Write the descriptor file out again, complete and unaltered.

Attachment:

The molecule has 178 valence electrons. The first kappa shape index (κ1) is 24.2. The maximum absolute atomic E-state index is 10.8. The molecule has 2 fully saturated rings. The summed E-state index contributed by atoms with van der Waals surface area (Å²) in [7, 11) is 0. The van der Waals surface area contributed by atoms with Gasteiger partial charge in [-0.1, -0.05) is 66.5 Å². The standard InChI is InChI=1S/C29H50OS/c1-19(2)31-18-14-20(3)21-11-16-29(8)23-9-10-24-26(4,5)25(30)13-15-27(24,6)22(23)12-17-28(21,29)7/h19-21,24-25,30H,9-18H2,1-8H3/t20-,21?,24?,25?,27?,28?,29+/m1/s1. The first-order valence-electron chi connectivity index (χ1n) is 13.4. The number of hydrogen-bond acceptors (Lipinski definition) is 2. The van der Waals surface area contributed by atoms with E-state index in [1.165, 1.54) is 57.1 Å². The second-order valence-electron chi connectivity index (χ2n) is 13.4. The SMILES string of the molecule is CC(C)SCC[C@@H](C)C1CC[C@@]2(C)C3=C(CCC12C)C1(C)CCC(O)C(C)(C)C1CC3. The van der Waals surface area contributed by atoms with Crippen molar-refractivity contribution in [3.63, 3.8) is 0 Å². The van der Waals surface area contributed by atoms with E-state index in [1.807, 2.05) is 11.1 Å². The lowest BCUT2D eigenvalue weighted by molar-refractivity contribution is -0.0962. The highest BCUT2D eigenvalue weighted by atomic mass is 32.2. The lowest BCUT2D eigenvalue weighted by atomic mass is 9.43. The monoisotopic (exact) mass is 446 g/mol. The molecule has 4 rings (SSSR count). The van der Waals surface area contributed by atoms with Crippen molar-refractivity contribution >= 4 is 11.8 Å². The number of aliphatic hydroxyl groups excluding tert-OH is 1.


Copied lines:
The molecule has 178 valence electrons. The first kappa shape index (κ1) is 24.2. The maximum absolute atomic E-state index is 10.8. The molecule has 2 fully saturated rings. The summed E-state index contributed by atoms with van der Waals surface area (Å²) in [7, 11) is 0. The van der Waals surface area contributed by atoms with Gasteiger partial charge in [-0.1, -0.05) is 66.5 Å². The standard InChI is InChI=1S/C29H50OS/c1-19(2)31-18-14-20(3)21-11-16-29(8)23-9-10-24-26(4,5)25(30)13-15-27(24,6)22(23)12-17-28(21,29)7/h19-21,24-25,30H,9-18H2,1-8H3/t20-,21?,24?,25?,27?,28?,29+/m1/s1. The first-order valence-electron chi connectivity index (χ1n) is 13.4. The number of hydrogen-bond acceptors (Lipinski definition) is 2. The van der Waals surface area contributed by atoms with E-state index in [1.165, 1.54) is 57.1 Å². The second-order valence-electron chi connectivity index (χ2n) is 13.4. The SMILES string of the molecule is CC(C)SCC[C@@H](C)C1CC[C@@]2(C)C3=C(CCC12C)C1(C)CCC(O)C(C)(C)C1CC3. The van der Waals surface area contributed by atoms with Crippen molar-refractivity contribution in [3.63, 3.8) is 0 Å². The van der Waals surface area contributed by atoms with E-state index in [1.807, 2.05) is 11.1 Å². The lowest BCUT2D eigenvalue weighted by molar-refractivity contribution is -0.0962. The highest BCUT2D eigenvalue weighted by atomic mass is 32.2. The lowest BCUT2D eigenvalue weighted by atomic mass is 9.43. The monoisotopic (exact) mass is 446 g/mol. The molecule has 4 rings (SSSR count). The van der Waals surface area contributed by atoms with Crippen molar-refractivity contribution >= 4 is 11.8 Å². The number of aliphatic hydroxyl groups excluding tert-OH is 1.